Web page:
Boulder City residents got their first look Tuesday, Oct. 23, night at a proposed energy storage project that would tie into power lines at the Eldorado Substation.
ITC Holdings Corp., based in Novi, Michigan, is studying the feasibility of creating a multibillion dollar pumped energy storage project to supplement renewable energy resources in the Southwest.
The Big Chino Valley Pumped Storage Project would create two connected reservoirs about 5 miles southeast of Seligman, Arizona, that would be used to generate electricity and integrated into energy transmission grids serving Arizona, Nevada and California.
Brian Studenka, director of engineering and policy grid development for ITC, provided an overview of the project to the about 10 people who attended the stakeholder meeting. When built, the reservoirs will serve like a giant battery for energy, especially when demand is high and renewable resources are unavailable, he said.
“There is no certainty,” Studenka said about renewable sources such as solar and wind because the sun doesn’t always shine and the wind doesn’t always blow.
Water for the initial fill of the two reservoirs, about 27,000 acre feet or 8.7 billion gallons, would come from the nearby Big Chino aquifer, said Don Pool, a hydrologist consultant and former employee of the U.S. Geological Survey. It would be taken over several years to avoid adverse effects to the Verde River and the aquifer would be recharged naturally in about a year.
Power generated by the system would be transmitted through a 500 kV power line from the reservoir to the Eldorado Substation in Boulder City adjacent to existing lines, according to the proposal.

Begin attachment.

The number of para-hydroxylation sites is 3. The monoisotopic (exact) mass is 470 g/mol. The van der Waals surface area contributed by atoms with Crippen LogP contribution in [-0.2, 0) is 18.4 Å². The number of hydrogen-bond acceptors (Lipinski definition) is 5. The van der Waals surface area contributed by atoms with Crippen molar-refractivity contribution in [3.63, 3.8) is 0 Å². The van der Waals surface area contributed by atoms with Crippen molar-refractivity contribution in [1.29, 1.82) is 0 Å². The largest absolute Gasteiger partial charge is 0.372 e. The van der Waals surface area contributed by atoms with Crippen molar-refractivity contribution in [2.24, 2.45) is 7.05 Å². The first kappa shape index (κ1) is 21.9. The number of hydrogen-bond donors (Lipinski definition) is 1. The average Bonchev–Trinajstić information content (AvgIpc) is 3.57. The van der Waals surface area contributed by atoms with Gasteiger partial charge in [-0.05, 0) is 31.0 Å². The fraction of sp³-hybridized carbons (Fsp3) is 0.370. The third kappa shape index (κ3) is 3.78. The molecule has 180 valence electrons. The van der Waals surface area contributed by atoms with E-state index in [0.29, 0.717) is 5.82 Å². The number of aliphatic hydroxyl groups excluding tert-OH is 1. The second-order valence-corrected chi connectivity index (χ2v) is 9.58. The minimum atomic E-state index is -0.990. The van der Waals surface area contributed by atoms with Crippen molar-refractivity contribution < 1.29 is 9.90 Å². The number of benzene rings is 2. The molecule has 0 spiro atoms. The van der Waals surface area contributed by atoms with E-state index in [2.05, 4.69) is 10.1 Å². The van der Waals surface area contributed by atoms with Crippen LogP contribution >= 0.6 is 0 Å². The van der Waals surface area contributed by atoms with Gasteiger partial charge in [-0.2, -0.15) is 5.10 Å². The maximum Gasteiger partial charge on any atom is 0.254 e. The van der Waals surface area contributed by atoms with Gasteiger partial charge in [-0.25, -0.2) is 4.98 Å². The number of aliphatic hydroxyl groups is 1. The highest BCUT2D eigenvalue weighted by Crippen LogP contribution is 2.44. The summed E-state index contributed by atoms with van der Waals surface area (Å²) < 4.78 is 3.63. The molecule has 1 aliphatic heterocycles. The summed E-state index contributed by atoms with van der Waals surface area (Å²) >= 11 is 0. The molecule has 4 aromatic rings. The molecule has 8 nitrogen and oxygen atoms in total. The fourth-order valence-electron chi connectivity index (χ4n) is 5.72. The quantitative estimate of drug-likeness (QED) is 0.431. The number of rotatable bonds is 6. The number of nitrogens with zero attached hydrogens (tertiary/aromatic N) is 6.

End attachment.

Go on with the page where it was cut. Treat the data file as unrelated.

Corey Proctor, a manager with ITC, said they expect the line to be within 200 feet of existing right of ways, including where it would cross the Colorado River. The exact placement would depend on property ownership, the existence of critical species habitats and the slope of the land.
The proposed corridor to determine where the lines will be place is expected to be studied next year, said Devon Malkin, licensing manager and senior scientist with HDR Engineering.
ITC is seeking an initial 50-year license for the project from the Federal Energy Regulatory Commission, which could be extended an additional 50 years.
Boulder City resident George Rhee, who said he is in favor of the proposal, questioned ITC representatives about the costs, risks and its effect on the aquifer.
“I think storage is critical if developing solar and wind,” he said of the project itself.
Because the project is in its earliest stages, Studenka said it is unknown exactly who will partner with ITC to share development costs with the exception of Tucson Electric Power, which is a subsidiary of Fortis, ITC’s parent company.
The meetings and studies are part of the initial licensing process with FERC.
Andrew Jamieson, regulatory counsel for ITC, said they plan to submit scoping documents with FERC in December, a draft license application in September and final license application in February 2020. If approved, construction would likely begin in 2022 and continue through 2026.
Studenka, along with other representatives from the company, said the meeting was just one of several opportunities locals will have to hear of or comment about the project.
Resident Valerie McNay said she came to learn about the project because she is worried about energy and water issues. She said she found their presentation interesting.
Additional information and the opportunity to comment can be found at http://bigchinovalleypumpedstorage.com.
Hali Bernstein Saylor is editor of the Boulder City Review. She can be reached at email@example.com or at 702-586-9523. Follow @HalisComment on Twitter.